Improving Power Quality with Solar and Storage
Updated: Jan 28
More and more commercial and industrial businesses are investing in solar energy systems to power their facilities. Fueled by renewable energy, these systems can lower your tax bill and operating costs, and essentially lock in electricity costs for 25+ years while you help protect the environment for future generations. They increase the value of your facility and appeal to current and potential customers. Furthermore, with significant advances made in inverter and storage technologies, nagging power quality issues that have historically plagued industrial and commercial operations can also be addressed.
As electronic equipment used in industrial and commercial operations have become increasingly complex, power quality issues resulting from grid supplied power have intensified in scale and impact. Since resolving ongoing power quality issues does not normally fall within the expertise of the average facility operations and maintenance staff, most of the events cause plant downtime, reduced capacity, production waste, and premature equipment failure. Without an effective solution, these problems can result in significant financial impacts on the overall business.
Typical power quality events fall into four categories:
Voltage Sags and Swells: Nominal voltage is the designated voltage provided by the electric utility or the voltage provided by a transformer within your facility. A voltage sag occurs when voltage on the electrical distribution network falls below nominal voltage for multiple cycles; a swell is the opposite and occurs when voltage exceeds nominal voltage over multiple cycles. Although voltage sags and swells can be caused by either internal or external forces, they can lead to severe impacts for your facility including complete operational shut down.
Transients: One of the most damaging voltage disturbances is a transient (or spike). Like a swell, a transient is a condition in which the voltage on the electrical system is higher than the expected voltage. The distinguishing characteristic of a transient is the duration, which is typically within a cycle, or less than 1/60th of a second. The source of a transients can be either internal or external to your facility, and they have the potential to damage equipment with power supplies especially computers, instrumentation, and control devices. Over time, repeated transients will cause equipment to fail prematurely.
Harmonics: Harmonics (aka noisy/dirty electricity) are distortions to voltage and current sine waves. If equipment in an industrial facility operates by alternating between AC and DC, harmonic distortion will likely result. Examples of such equipment include variable speed drives, furnaces, light ballasts, and DC power supplies in computers or other electronic equipment. According to the IEEE 1159 standard, voltage harmonic distortion should be kept under 4% to avoid problems with extremely sensitive equipment like lighting and computers. Harmonic distortion more than 4% can lead to a higher probability of downtime, erratic equipment operation, nuisance tripping, increased heat in conductors and motor windings, and reduced power capacity.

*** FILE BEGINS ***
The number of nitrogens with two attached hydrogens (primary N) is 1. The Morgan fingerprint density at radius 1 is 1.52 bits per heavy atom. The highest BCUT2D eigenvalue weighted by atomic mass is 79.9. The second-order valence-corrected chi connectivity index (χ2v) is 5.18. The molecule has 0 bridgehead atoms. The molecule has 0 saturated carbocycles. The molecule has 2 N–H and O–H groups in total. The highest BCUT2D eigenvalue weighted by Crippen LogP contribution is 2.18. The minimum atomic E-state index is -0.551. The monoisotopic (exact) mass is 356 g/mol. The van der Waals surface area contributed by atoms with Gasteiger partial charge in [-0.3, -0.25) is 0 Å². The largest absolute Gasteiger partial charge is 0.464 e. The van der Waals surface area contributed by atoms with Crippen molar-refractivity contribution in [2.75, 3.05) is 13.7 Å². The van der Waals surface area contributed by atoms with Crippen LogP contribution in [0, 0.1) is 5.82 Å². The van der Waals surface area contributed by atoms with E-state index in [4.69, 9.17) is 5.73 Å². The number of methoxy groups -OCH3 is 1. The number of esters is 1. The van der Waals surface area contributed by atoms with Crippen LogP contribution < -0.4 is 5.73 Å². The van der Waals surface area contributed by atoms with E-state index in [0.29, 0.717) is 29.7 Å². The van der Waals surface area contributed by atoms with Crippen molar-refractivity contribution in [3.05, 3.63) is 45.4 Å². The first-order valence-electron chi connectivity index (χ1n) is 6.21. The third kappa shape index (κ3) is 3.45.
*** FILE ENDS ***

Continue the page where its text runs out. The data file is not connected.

Power Factor: In AC circuits, the power factor is the ratio of the real power that is used to do work and apparent power that is supplied to the circuit. The power factor can range in value from 0 to 1, with 1 being the ideal. When you have low power factor, you are not fully leveraging the electrical power being paid for. Lower power factor can result from equipment such as large fans, motor, presses or high intensity lighting. Like harmonics, it can reduce capacity within your facility and decrease valuable production efficiency.
As the cost of both solar and energy storage technologies have drastically declined over the last decade, these technologies can now be combined to economically improve power quality challenges common in industrial and commercial settings. Uninterruptible power storage resources have been used for quite some time to manage power quality events, but the advent of new features in the solar photovoltaic (PV) inverter technology dramatically improves your arsenal in attacking power quality issues. Advanced features such as volt/VAR control, voltage ride-through (VRT) capability, frequency ride through, real power/frequency control, ramp rate control, and communications can all be leveraged to directly improve power quality. Furthermore, coupling these features with adequate storage capacity allows for islanding to ride out a complete loss of grid voltage or power.
At the heart of these advanced features is the control technology available in modern inverters. The core principle of power quality management is to control and convert electric energy to meet the quality conformance and optimal efficiency requirements of the business operation. The latest active control capabilities, such as an Active Power Filter, not only improve the quality of output voltage and current but can also rapidly draw on storage devices to provide compensating capacity when necessary. The resulting output power feeding the distribution network is far cleaner than that typically supplied from the public grid. Through these capabilities, such a system can be leveraged to directly address all four of the common power quality disturbances.
For safe and dependable industrial and commercial operations, a reliable and steady supply of power must be kept within tight voltage and quality limits. Systems combining solar PV and batteries coupled with a modern grid-tied inverter can deliver the required level of power quality allowing you to do what you do best without interruption.